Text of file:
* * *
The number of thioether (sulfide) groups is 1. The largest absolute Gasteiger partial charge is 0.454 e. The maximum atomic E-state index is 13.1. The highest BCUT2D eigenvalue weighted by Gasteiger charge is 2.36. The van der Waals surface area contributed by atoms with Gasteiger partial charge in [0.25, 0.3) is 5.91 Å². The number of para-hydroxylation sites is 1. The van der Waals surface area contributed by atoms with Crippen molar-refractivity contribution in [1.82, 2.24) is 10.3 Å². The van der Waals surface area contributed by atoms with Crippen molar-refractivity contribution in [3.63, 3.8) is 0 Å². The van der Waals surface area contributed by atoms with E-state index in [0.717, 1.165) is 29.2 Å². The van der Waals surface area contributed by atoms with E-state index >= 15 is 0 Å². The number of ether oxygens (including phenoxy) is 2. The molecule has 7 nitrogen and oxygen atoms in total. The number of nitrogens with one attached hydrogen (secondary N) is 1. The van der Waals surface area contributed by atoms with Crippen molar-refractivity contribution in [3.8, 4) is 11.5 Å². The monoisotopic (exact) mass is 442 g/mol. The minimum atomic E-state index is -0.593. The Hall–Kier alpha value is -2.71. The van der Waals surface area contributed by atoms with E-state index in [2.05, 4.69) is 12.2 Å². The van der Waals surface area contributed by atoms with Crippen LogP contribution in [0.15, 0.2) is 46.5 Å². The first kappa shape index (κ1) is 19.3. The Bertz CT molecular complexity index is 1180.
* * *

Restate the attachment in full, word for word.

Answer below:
The number of thioether (sulfide) groups is 1. The largest absolute Gasteiger partial charge is 0.454 e. The maximum atomic E-state index is 13.1. The highest BCUT2D eigenvalue weighted by Gasteiger charge is 2.36. The van der Waals surface area contributed by atoms with Gasteiger partial charge in [0.25, 0.3) is 5.91 Å². The number of para-hydroxylation sites is 1. The van der Waals surface area contributed by atoms with Crippen molar-refractivity contribution in [1.82, 2.24) is 10.3 Å². The van der Waals surface area contributed by atoms with Crippen molar-refractivity contribution in [3.63, 3.8) is 0 Å². The van der Waals surface area contributed by atoms with E-state index in [0.717, 1.165) is 29.2 Å². The van der Waals surface area contributed by atoms with E-state index >= 15 is 0 Å². The number of ether oxygens (including phenoxy) is 2. The molecule has 7 nitrogen and oxygen atoms in total. The number of nitrogens with one attached hydrogen (secondary N) is 1. The van der Waals surface area contributed by atoms with Crippen molar-refractivity contribution in [3.8, 4) is 11.5 Å². The monoisotopic (exact) mass is 442 g/mol. The minimum atomic E-state index is -0.593. The Hall–Kier alpha value is -2.71. The van der Waals surface area contributed by atoms with E-state index in [2.05, 4.69) is 12.2 Å². The van der Waals surface area contributed by atoms with Crippen LogP contribution in [0.15, 0.2) is 46.5 Å². The first kappa shape index (κ1) is 19.3. The Bertz CT molecular complexity index is 1180.